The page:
"I can confess to you, Mr. President, that after tonight's dinner, international communications will be overcrowded with messages sent abroad from Washington embassies," Soviet Ambassador Anatoliy Dobrynin told a chuckling audience of 160 diplomats and their spouses at the White House last night. The thought may have rung true, for many laughed knowingly.
"It is quite possible that practically each diplomatic cable will start with the proud verse 'Tonight I had personal conversation with President . . . and he told me 'so and so.' "
In his toast at the second of two formal dinners for the diplomatic corps, Reagan told his guests, "Napoleon is quoted as having instructed one of his ambassadors in the art of diplomacy by saying 'Keep a good table and look after the ladies.' It is our honor to set a table for you, and indeed a pleasure to entertain so many charming and beautiful ladies."
The dinner was a tradition revitalized from the Eisenhower years. Dobrynin, the dean of the corps, was in Moscow last week and could not attend the first dinner. After his toast, the Soviet ambassador, his wife and the others lined up single file throughout the Blue Room for a word with the president or first lady.
For many, the fancy dinner of veal was their first White House experience. "This is a great beginning for me," said new Israeli Ambassador Moshe Arens. "The first time I was ever in the White House was Tuesday when I presented my papers, and now this. It's quite impressive."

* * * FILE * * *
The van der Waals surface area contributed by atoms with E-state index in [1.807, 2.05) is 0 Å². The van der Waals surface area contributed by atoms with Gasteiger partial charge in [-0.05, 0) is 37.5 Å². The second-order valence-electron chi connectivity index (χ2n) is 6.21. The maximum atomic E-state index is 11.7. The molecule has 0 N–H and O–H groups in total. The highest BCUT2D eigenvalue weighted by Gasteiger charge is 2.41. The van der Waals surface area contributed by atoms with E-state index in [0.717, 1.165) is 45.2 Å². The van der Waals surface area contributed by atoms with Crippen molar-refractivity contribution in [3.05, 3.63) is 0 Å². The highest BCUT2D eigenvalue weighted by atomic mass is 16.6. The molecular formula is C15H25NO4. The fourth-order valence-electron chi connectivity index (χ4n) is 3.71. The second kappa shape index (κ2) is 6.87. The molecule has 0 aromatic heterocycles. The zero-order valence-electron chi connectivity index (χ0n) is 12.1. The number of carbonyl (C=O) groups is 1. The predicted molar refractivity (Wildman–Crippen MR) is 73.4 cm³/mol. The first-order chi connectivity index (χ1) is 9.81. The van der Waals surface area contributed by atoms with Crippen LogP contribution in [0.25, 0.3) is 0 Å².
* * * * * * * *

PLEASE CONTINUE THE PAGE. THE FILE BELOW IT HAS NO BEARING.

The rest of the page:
His long-range goals for his U.S. tour? "That I might make my modest contribution for Mideast peace."
"This is the highlight of our three years here," said Uzra Husain, wife of the Bangladesh ambassador. "It's a real treat because it's the first time for many of us."
Many of the women seemed anxious to meet the first lady, and lined up without prompting. Others stood shyly to the side and waited for someone from the State Department to guide them. The wife of the Honduran ambassador used the opportunity to send a message to the president. "You must tell your husband," she said, "that we want peace in Central America."
Mrs. Reagan chatted with Pilar de Llado, wife of the Spanish ambassador, about daughter Patti Davis' plans to travel to Spain. "My daughter is going to Valencia in March--They'll be shooting a movie," she said. "She's never been there. I'm sure she'll love it."
And, with the combination of the White House and half the diplomatic corps, some protocol confusion may be unavoidable.
"Can we go home now or do we have to wait until Anatoliy leaves," whispered one ambassador's wife to another.
"Who knows," the other shrugged. And off they went into the crowd of black ties and silk to find their way home.